Monday, 24 March 2014

FLARE 2: Surprising connections

It was a weekend of parties at the 28th BFI Flare film festival - and they show no signs of stopping for the rest of the week. Much of this involves networking with filmmakers, critics and actors, which is great fun, and makes a nice change from the usual day-to-day business of watching movies then spending hours writing about them alone at my desk. But during a festival I have swathes of time to kill between screenings, so I enjoy getting to know people visiting from all over the world. Yesterday I even had a couple of hours to walk along the river in the sunshine and take in a gallery or two at the Tate Modern. Anyway, here are more programme highlights...

dir Bruce La Bruce; with Pier-Gabriel Lajoie, Walter Borden 13/Can ****
Bruce LaBruce is working dangerously close to the mainstream in this gentle drama with romantic overtones. But even though there isn't a monster in sight, the film includes some of LaBruce's trademark jolts, not least in how the provocative subject matter is treated with unnerving honesty. It's about a young guy named Lake (Lajoie), who is startled to discover that he's attracted to geriatric men, specifically 81-year-old Melvyn (Borden, pictured above with Lajoie during a drunken game of strip poker). Intriguingly LaBruce frames this in an everyday style, focussing more on Lake's voyage of self-discovery than the transgressive sexuality. Even his girlfriend (Katie Boland) feels that this shift makes Lake a revolutionary saint. The film is a bit rough around the edges, but it's beautifully acted and shot and edited in a way that makes it thoughtful and warmly engaging.

The Passion of Michelangelo
dir Esteban Larrain; with Sebastian Ayala, Patricio Contreras 13/Chl ***.
With the aesthetic of a Pasolini film, this Chilean drama tells the true story of 14-year-old Miguel Angel (the astonishing Ayala), who in 1983 became nationally famous for his visions of the Virgin Mary, accompanied by a variety of miracles. But in the shadows he was being manipulated by Pinochet's government, which was trying to distract the populace from street protests. The film slightly muddles the story, forcing us to work to make much sense out of events that feel fragmented and a bit random. But as we think about it, the story worms its way under the skin as a telling exploration of misplaced religious fervour and cynical political manipulation.

The Punk Singer
dir Sini Anderson; with Kathleen Hanna, Adam Horovitz 13/US ***.
Lively and insightful, this biographical documentary traces the life of feminist punk artist Kathleen Hanna, a strikingly strong voice in the music scene from the 1990s until her sudden retirement in 2005. The film kind of races through the story, but is thoroughly engaging and ultimately inspirational in ways we don't expect. What makes it worth a look is the way it tells the story of a musical movement that has never quite been in the mainstream, but has had a major impact on the rest of the pop world. And as its catalyst, Hanna is a staggeringly important figure whose impact is still being felt. There's also a strikingly moving sidestory about Hanna's marriage to Beastie Boy Horovitz, who has been at her side through a very difficult illness that also rarely makes the headlines.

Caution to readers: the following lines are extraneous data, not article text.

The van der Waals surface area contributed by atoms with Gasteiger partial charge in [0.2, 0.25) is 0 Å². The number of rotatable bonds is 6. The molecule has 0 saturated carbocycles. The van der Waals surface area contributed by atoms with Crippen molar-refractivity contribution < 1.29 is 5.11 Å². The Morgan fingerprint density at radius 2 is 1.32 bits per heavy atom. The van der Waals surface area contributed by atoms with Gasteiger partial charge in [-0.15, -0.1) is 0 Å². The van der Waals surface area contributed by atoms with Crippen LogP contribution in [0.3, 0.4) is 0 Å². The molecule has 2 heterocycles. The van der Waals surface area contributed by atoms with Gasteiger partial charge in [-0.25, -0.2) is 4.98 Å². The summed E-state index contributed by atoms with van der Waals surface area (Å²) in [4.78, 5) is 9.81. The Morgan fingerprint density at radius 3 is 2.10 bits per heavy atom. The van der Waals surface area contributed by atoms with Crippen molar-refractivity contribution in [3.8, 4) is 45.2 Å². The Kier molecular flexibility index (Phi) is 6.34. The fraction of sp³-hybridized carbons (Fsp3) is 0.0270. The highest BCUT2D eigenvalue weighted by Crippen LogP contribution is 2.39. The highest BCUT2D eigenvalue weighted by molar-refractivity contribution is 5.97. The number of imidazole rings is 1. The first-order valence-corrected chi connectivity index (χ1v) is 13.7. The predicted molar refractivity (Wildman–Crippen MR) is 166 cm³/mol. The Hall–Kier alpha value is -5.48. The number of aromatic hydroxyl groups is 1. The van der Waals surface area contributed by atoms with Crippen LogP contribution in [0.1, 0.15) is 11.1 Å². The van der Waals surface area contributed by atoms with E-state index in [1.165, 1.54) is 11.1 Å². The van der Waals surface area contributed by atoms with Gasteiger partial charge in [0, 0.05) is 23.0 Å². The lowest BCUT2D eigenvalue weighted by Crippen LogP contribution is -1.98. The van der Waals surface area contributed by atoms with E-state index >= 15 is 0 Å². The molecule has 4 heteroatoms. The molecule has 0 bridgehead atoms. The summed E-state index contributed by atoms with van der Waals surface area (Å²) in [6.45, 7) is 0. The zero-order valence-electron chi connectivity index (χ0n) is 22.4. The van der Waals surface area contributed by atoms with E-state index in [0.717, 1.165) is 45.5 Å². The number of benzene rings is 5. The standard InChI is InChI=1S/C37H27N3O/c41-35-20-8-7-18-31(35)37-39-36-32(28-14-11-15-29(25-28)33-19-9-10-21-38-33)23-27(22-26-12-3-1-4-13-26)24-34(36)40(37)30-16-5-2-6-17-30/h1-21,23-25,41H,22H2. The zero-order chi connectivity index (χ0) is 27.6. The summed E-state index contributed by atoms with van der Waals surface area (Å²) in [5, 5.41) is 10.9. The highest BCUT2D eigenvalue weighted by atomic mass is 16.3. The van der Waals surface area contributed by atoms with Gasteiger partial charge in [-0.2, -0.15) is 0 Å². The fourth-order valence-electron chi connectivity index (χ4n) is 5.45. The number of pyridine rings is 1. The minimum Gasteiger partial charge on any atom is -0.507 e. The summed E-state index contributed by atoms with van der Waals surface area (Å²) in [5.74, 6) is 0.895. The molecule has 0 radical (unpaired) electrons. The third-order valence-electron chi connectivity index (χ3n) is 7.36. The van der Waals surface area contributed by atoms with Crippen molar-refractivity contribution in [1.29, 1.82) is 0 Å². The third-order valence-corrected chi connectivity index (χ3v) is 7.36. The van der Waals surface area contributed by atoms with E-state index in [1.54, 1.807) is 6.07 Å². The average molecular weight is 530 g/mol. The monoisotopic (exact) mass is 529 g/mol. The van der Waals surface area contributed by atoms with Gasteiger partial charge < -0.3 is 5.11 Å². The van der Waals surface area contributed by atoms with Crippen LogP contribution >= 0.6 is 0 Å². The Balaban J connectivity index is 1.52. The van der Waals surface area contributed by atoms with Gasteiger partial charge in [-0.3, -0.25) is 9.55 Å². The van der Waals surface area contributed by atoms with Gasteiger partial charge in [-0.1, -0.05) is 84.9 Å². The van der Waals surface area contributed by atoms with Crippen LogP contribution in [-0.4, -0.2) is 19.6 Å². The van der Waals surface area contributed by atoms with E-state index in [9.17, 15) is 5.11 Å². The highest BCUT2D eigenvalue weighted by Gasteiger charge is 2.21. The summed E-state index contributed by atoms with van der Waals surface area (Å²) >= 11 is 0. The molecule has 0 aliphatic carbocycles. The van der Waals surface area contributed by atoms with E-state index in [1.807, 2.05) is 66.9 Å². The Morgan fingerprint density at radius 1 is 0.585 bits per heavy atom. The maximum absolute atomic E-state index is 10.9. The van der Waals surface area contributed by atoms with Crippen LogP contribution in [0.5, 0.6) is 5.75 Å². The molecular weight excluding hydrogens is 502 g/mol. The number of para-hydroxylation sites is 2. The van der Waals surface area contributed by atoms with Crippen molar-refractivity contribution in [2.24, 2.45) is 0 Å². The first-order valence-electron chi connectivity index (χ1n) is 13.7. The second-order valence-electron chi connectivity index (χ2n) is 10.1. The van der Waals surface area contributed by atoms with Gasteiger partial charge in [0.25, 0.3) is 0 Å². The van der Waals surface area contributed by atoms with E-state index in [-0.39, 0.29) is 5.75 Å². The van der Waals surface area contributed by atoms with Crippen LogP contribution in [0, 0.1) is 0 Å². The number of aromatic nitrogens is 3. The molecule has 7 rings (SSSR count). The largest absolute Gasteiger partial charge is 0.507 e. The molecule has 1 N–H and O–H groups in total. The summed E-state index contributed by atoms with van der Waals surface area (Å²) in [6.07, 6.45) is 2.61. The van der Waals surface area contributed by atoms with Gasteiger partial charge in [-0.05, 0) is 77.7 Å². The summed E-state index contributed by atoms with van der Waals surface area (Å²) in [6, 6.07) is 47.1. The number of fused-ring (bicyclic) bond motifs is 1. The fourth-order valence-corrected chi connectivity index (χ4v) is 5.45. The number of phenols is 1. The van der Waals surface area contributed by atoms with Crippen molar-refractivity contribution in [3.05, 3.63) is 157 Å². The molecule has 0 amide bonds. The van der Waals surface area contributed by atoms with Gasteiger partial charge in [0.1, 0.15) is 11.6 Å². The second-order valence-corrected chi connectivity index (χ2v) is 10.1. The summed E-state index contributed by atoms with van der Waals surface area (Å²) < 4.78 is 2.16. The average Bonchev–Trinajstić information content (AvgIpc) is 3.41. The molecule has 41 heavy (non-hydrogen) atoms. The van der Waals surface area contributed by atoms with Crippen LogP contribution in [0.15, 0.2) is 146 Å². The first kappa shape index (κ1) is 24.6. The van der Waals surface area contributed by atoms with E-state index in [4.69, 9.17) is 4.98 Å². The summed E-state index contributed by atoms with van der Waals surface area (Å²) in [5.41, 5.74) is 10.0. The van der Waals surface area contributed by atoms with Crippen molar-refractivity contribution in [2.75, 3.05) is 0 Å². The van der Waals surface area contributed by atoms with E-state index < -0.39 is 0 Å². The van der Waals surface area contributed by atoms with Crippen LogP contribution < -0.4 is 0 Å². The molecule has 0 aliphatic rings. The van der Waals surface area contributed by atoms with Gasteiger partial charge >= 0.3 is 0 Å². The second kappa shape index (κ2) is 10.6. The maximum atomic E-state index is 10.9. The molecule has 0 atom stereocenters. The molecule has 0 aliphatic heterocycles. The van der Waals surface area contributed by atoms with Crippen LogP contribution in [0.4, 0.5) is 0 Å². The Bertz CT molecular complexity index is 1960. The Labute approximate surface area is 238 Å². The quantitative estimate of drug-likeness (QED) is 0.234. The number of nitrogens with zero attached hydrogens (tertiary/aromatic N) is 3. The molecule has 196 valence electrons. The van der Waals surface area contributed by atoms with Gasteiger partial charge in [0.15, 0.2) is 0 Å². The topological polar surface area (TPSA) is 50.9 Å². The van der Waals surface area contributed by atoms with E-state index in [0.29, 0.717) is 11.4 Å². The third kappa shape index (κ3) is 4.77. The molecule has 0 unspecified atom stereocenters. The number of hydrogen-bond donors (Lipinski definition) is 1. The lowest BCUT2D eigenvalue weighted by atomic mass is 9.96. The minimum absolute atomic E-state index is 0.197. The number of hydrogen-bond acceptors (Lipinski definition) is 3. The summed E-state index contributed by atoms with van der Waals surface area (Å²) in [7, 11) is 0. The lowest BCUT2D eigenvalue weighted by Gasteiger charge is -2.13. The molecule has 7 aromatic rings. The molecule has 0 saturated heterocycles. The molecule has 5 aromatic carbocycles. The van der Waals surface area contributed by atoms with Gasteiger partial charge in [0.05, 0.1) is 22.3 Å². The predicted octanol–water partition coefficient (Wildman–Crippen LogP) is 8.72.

Kill Your Darlings
dir John Krokidas; with Daniel Radcliffe, Dane DeHaan 13/US ***. 
Based on a shocking true story about celebrities before they were famous, this dark drama is strikingly written, directed and acted to recount a series of unnerving events while evoking a mood that would later grow into a movement. It's a clever approach to a complex group of artists, even if it feels somewhat mannered... FULL REVIEW >

Flare Shorts
I saw three shorts programmes over the weekend - 16 films in all ranging from 3 to 30 minutes long. Standouts include: Mathilde Bayle's The Swimming Trunks, a strikingly daring exploration of pre-sexuality; Christophe Predari's Human Warmth, a sensual, inventive look at lingering attraction; Mike Hoolboom's eerily moving Buffalo Death Mask, a nostalgic trip through the Aids epidemic; Stephen Dunn & Peter Knegt's Good Morning, a light morning-after comedy with a warm sting; and Mark Pariselli's Monster Mash, a hilarious riff on horror movies. Honourable mention goes to Laura Scrivano's one-man monologue The Language of Love and Karol Radziszewski's photographer doc Kisieland.

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Along with the festival, critics still have the usual releases to watch. Screenings this week included slightly uneven the franchise launcher Divergent, which at least has terrific performances from Shailene Woodley and Kate Winslet. Two slightly underwhelming sequels were both sillier and less snappy than the originals: Muppets Most Wanted and Rio 2. And there was also the astonishing high school black comedy The Dirties and the involving but somewhat dense undersea Scandinavian thriller Pioneer.

This coming week, alongside BFI Flare, I'll also be watching Darren Aronofsky's biblical epic Noah, the Greek action epic The Legend of Hercules, the Pierce Brosnan comedy The Love Punch, Juliette Binoche in A Thousand Times Good Night, Kristen Scott Thomas in Before the Winter Chill, the British comedy Downhill and the Mexican drama The Golden Dream.

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